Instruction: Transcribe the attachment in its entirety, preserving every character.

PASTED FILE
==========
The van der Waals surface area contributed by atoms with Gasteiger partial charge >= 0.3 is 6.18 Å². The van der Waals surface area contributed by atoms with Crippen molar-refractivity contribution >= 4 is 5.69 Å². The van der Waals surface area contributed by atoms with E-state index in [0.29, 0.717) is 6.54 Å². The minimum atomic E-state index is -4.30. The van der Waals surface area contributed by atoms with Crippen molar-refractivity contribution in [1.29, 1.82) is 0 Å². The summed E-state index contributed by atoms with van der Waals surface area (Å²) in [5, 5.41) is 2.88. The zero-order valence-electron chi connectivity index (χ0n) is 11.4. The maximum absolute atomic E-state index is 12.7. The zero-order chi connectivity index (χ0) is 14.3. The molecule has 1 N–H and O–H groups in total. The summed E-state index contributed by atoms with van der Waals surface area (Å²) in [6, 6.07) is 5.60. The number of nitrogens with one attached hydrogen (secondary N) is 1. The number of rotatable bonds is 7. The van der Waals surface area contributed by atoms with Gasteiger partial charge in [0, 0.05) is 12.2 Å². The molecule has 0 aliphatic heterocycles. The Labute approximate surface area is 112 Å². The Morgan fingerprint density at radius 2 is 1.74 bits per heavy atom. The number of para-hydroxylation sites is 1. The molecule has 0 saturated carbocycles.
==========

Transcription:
The van der Waals surface area contributed by atoms with Gasteiger partial charge >= 0.3 is 6.18 Å². The van der Waals surface area contributed by atoms with Crippen molar-refractivity contribution >= 4 is 5.69 Å². The van der Waals surface area contributed by atoms with E-state index in [0.29, 0.717) is 6.54 Å². The minimum atomic E-state index is -4.30. The van der Waals surface area contributed by atoms with Crippen molar-refractivity contribution in [1.29, 1.82) is 0 Å². The summed E-state index contributed by atoms with van der Waals surface area (Å²) in [5, 5.41) is 2.88. The zero-order valence-electron chi connectivity index (χ0n) is 11.4. The maximum absolute atomic E-state index is 12.7. The zero-order chi connectivity index (χ0) is 14.3. The molecule has 1 N–H and O–H groups in total. The summed E-state index contributed by atoms with van der Waals surface area (Å²) in [6, 6.07) is 5.60. The number of nitrogens with one attached hydrogen (secondary N) is 1. The number of rotatable bonds is 7. The van der Waals surface area contributed by atoms with Gasteiger partial charge in [0, 0.05) is 12.2 Å². The molecule has 0 aliphatic heterocycles. The Labute approximate surface area is 112 Å². The Morgan fingerprint density at radius 2 is 1.74 bits per heavy atom. The number of para-hydroxylation sites is 1. The molecule has 0 saturated carbocycles.